It appears that item-level tagging is about to explode. Once considered too expensive to gain widespread acceptance, item-level tagging—the practice of attaching RFID tags to individual items like books, sweaters or machine parts—is on track to become the largest sector within the world RFID market, according to a new report from global research firm IDTechEx.
The report predicts that item-level RFID tagging will expand from a $160 million market this year to $13 billion in 2016 for systems and tags. In 2006, 200 million items will be tagged worldwide. By 2016, 550 billion items may carry RFID tags, according to the report.
While both RF and UHF technology are used for item-level tagging today, near field UHF will become dominant within five years, the report predicts. By 2016, a significant amount of item-level RFID tagging will be done by direct printing as opposed to a silicon chip.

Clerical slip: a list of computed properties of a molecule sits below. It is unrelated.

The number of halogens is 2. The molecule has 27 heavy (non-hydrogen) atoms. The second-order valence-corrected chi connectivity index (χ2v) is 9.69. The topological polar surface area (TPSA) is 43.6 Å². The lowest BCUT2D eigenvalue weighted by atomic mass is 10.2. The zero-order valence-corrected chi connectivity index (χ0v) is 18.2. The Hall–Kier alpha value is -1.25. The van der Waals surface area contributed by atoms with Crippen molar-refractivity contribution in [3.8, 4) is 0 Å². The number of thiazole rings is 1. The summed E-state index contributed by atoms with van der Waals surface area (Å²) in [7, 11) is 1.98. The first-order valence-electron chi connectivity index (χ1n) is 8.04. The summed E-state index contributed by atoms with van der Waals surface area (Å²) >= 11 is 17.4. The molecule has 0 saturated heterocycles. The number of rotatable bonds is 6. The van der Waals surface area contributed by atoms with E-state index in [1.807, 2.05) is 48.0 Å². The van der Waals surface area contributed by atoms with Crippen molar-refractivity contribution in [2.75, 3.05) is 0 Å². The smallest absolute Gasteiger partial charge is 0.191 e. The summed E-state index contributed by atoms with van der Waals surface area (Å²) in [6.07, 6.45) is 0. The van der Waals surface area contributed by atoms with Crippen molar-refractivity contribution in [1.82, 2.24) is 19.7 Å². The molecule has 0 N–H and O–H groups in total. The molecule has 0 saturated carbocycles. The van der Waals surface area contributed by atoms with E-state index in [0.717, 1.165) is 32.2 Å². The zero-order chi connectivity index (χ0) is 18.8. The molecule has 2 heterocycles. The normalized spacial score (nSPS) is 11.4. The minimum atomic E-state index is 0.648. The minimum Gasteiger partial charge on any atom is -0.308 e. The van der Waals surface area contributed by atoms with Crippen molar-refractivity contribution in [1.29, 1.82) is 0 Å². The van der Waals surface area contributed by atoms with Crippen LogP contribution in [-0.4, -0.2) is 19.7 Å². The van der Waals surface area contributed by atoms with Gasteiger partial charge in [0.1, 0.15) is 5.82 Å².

Though the average price per tag in 2016 is expected to be just under one cent, prices will range from 0.1 cent for primitive ink stripes and thin film transistor circuits, to $8 or more for tags used for aircraft parts and other high specification military applications.